Reasons for not engaging with the intervention to which randomised or for not providing follow-up data
These included not accepting that they had a drink problem, or not being ready to give up drinking, so this led to disengagement with the trial.
I don’t have a major, major alcohol problem. I just drink a lot of beer, you know... I don’t think I have a problem. Sometimes I think I need to quit or I need to stop drinking, but I don’t know. Participant 160728
Life as a problem drinker interfered with some participants’ ability to take part in the trial or access CDAS, with heavy drinking leading to forgetting appointments. For others, having a busy life and working but being randomised to face-to-face made it difficult to attend CDAS appointments and so led to drop out.
It was, I’ll make an appointment to go down and then... I might have been drinking at the time, so I don’t remember…you know, chunks get lost sometimes. Participant 160801
The participants described not being at equipoise, i.e. they did not feel that both interventions would be equally effective for them . For example if they had experienced face-to-face treatment and wanted to try the website, they were disappointed to be randomised to face-to-face, so did not turn up or only went for one session.
I was quite excited about the idea of being randomised to be online as I’ve had lots of face-to-face therapy over the years and so I was looking forward to a different experience, but I was randomised to face-to-face. Participant 160922
I would have chosen the online based on history of face-to-face therapies, talking therapies if you like, which I haven’t found particularly helpful in the past. Participant 160922
However, this could also be interpreted as being due to a failure of face-to-face treatment, coming from the experience of the interviewee, such that the novelty of the online version appealed to them, without any experience of the this intervention, perhaps more a hope that it would be helpful.
Changes that could be made to the trial design and intervention
Participants found data collection repetitive and that the trial processes were sometimes confusing and led to inefficiencies or delays, e.g. the email with the outcome of their randomisation and next steps to take went to their junk folder then they had to contact the research team themselves to find out what was happening. There was a positive response to prompts/reminders by email or text. They also recommended providing an online or app-based drink diary for people in the face-to-face group as well as those in the website group.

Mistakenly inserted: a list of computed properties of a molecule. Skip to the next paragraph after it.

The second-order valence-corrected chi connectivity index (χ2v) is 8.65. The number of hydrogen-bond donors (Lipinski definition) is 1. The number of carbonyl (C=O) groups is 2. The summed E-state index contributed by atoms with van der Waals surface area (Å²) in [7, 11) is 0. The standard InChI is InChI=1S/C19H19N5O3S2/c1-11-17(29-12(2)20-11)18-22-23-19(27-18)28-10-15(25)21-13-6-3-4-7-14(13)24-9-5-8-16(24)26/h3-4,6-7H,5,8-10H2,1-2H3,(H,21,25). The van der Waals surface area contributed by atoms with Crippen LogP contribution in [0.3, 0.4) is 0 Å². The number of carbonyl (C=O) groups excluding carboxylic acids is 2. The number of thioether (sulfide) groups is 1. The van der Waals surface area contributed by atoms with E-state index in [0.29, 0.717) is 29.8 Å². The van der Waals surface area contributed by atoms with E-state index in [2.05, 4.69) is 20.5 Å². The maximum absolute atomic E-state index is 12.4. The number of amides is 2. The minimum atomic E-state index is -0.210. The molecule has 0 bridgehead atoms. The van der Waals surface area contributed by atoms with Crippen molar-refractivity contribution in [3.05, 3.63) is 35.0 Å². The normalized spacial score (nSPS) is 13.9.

If I get people ringing and ringing I get quite anxious… it’s sort of like being stalked. People ignore email and phone calls and voice mail... text would be very good… everyone reads texts. Participant 160801
I think it probably would have been better had I been given more reminders, because it’s, kind of, like, somebody else, kind of, almost subconsciously looking out for me, if that makes sense? Participant 160802
To improve recruitment for a future phase 3 study, participants suggested recruitment from other clinics or GP surgeries with poster or leaflets or invitation from GP, also to recruit from clubs and societies such as the Women’s Institute, political groups, gyms, and online alcohol support groups, particularly for recruiting women.
Online randomisation and data collection instruments
Online randomisation and data collection were feasible. The HeLP-Alcohol usage data for those randomised to this arm was automatically captured and showed that the median number of pages visited was 23 (range 2–81), and for all participants this was all on the first day of logging on.
Data to inform sample size calculation for the main RCT